The discomfort and appearance of a leg affected with thrombophlebitis is usually enough for a doctor to diagnose this condition. Taking your pulse and blood pressure also can help. But depending on the blood vessel involved, symptoms may or may not be obvious, and your doctor may have to order tests to determine whether this condition is causing problems.
Ultrasound uses sound waves and a computer to create images of the affected area to help your doctor determine if a clot is present and blocking the blood flow. Veins with a healthy circulation look different than a vessel with thrombophlebitis.
DVT is a blood clot that forms deep in your veins, most often in your leg. It can partially or completely block blood flow back to the heart and damage the one-way valves in your veins. It can also break free and travel to major organs, such as your lungs, which can be very dangerous. About 1 in 10 people die from DVT complications.
About 350,000 Americans are diagnosed with these blood clots each year, and almost as many have them and don't know it. Even if you're at risk, you can take steps...
But there are some veins in the leg that don't show up well on ultrasound, especially the deep veins close to the knee. It can be difficult or impossible to tell if you have circulation problems present in these "blind spots." Your doctor may perform an older test called a venogram, where dye is injected into the foot and is directed into the affected vessel as the blood makes its way back to the heart. The dye will show up on X-ray, giving a picture of the inside of the vein. The clots themselves don't show up, but your doctor can tell how much dye is traveling through the leg and note where blood flow stops due to the clot.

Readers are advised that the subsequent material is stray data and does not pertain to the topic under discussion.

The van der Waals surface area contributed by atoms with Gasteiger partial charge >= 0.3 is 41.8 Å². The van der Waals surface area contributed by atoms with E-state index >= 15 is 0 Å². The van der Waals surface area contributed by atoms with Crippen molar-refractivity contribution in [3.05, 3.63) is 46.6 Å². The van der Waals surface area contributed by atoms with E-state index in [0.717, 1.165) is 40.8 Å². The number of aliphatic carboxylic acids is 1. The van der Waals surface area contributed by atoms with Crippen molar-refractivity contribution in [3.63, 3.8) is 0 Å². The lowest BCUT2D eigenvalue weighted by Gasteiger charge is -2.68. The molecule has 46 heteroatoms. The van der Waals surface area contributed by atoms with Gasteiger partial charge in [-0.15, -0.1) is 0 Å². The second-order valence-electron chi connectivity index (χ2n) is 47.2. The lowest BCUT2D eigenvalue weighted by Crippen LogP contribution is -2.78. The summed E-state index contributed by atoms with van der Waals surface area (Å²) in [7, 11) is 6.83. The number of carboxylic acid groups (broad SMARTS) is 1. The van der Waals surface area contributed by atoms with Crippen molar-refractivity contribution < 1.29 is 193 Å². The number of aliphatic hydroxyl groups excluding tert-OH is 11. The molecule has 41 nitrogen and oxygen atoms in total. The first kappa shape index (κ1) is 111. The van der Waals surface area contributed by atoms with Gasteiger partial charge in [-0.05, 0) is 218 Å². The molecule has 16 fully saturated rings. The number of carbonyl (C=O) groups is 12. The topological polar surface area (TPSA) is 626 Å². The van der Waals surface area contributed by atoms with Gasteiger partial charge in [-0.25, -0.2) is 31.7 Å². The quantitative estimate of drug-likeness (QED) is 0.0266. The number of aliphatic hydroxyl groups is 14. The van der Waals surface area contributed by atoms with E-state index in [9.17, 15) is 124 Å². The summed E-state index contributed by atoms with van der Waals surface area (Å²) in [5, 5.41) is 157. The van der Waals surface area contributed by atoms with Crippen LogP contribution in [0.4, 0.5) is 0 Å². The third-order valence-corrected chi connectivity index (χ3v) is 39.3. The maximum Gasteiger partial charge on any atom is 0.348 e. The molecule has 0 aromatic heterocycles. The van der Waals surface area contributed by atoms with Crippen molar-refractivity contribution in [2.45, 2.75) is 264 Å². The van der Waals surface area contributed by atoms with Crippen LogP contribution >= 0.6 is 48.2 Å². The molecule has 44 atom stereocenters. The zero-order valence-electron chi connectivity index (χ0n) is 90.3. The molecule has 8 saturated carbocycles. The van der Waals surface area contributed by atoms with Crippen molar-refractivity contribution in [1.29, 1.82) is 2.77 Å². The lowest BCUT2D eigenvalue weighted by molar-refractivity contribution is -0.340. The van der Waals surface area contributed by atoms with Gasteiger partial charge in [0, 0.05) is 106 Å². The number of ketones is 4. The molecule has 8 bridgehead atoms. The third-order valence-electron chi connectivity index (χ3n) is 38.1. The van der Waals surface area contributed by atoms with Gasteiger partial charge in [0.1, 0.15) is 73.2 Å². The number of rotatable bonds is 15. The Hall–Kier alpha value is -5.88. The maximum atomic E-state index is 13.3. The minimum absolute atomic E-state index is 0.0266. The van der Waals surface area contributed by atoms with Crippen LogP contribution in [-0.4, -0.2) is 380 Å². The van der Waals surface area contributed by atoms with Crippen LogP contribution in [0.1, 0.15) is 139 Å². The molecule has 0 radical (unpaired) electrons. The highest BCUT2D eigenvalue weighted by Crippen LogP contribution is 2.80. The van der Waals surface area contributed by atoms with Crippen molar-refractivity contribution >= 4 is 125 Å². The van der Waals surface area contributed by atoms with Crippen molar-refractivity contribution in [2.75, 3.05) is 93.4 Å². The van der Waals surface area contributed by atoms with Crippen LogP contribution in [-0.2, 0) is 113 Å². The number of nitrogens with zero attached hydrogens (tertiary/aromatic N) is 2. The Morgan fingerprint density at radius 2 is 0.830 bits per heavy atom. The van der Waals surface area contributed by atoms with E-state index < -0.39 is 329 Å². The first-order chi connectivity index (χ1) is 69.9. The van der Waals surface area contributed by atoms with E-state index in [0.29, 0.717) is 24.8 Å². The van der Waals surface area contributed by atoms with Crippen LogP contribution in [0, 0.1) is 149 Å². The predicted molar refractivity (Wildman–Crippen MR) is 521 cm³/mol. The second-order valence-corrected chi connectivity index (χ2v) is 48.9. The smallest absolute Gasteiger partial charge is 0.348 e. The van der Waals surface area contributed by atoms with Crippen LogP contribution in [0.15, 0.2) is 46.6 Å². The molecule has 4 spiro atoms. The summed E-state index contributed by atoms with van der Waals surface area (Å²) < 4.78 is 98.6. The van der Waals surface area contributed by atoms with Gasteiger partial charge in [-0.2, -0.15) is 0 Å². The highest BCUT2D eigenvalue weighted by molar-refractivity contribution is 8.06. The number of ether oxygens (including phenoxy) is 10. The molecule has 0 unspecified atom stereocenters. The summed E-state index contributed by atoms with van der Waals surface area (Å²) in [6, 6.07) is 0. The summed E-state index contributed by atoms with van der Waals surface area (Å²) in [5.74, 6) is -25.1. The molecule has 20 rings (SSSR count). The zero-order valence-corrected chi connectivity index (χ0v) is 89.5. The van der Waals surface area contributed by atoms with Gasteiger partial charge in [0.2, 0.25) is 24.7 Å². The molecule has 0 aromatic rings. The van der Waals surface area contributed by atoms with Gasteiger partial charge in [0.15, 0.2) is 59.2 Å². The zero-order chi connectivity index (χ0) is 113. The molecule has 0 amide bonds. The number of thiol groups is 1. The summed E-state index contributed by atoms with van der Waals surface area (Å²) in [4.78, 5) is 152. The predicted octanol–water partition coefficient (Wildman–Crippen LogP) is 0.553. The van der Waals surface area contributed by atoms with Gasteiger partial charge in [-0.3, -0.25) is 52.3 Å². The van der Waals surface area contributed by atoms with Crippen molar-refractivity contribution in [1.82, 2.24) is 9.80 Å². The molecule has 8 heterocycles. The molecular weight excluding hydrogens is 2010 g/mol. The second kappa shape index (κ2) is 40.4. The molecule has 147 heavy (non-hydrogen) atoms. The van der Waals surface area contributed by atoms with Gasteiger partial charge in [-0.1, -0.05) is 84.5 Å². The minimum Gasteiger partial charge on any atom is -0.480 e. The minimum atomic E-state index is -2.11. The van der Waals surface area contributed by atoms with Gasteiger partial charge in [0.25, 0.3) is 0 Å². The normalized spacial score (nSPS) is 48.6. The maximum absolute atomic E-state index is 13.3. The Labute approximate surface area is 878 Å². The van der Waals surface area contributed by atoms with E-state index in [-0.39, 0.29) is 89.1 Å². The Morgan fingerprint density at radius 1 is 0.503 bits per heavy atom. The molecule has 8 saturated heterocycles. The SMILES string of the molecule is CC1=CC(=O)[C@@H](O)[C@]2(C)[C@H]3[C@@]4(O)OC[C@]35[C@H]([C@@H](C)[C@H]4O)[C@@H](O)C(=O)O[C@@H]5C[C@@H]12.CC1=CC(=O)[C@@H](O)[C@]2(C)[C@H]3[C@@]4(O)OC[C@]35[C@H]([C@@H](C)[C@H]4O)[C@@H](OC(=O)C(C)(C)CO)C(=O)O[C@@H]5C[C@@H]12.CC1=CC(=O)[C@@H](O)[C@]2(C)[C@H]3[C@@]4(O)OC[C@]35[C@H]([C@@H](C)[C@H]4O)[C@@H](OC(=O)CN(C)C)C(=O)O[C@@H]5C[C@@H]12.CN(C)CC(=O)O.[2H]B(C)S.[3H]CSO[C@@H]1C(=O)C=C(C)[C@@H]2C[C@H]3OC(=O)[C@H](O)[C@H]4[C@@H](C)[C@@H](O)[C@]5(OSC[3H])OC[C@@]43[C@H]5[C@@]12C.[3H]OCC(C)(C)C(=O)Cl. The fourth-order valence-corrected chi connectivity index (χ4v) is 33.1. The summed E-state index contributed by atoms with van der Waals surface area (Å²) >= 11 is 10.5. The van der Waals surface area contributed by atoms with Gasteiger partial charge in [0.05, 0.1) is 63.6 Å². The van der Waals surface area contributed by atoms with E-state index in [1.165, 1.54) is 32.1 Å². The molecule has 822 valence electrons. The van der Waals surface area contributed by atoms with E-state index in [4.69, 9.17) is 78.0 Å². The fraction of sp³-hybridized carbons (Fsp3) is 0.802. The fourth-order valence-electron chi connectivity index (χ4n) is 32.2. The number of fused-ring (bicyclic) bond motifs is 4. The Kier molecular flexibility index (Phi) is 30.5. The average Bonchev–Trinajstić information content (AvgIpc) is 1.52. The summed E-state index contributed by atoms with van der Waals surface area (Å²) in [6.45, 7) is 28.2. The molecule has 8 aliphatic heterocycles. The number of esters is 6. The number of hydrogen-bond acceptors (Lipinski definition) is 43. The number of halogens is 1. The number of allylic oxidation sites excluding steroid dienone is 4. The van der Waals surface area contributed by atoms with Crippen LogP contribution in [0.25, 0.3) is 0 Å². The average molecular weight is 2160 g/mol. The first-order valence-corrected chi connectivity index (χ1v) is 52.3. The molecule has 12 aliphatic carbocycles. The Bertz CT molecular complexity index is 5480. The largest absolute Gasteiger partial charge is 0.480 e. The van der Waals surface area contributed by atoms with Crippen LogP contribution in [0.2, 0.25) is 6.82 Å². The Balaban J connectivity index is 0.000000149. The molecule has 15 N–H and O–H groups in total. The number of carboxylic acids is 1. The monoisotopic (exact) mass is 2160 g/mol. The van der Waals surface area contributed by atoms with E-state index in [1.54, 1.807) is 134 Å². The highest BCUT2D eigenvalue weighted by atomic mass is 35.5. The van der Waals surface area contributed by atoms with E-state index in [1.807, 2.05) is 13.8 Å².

A blood test can also be done to check for a substance called D-dimer. D-dimer is formed when blood clots are broken down. A negative test significantly lowers the likelihood of a clot. A positive test may indicate a clot, but it also can indicate other causes.
What Is the Treatment for Thrombophlebitis?
Treatment for thrombophlebitis varies according to severity. When a superficial blood vessel is involved, the condition may begin to get better in a week or two. Treatment focuses on reducing swelling and pain. All you may need is to take over-the-counter aspirin or ibuprofen and apply heat to the leg for 15 to 30 minutes two to three times daily.
Some people may need to wear support hose or stockings or have their leg wrapped to apply pressure to the leg and reduce swelling. Elevating the leg can also prevent excess fluid from pooling in the affected area.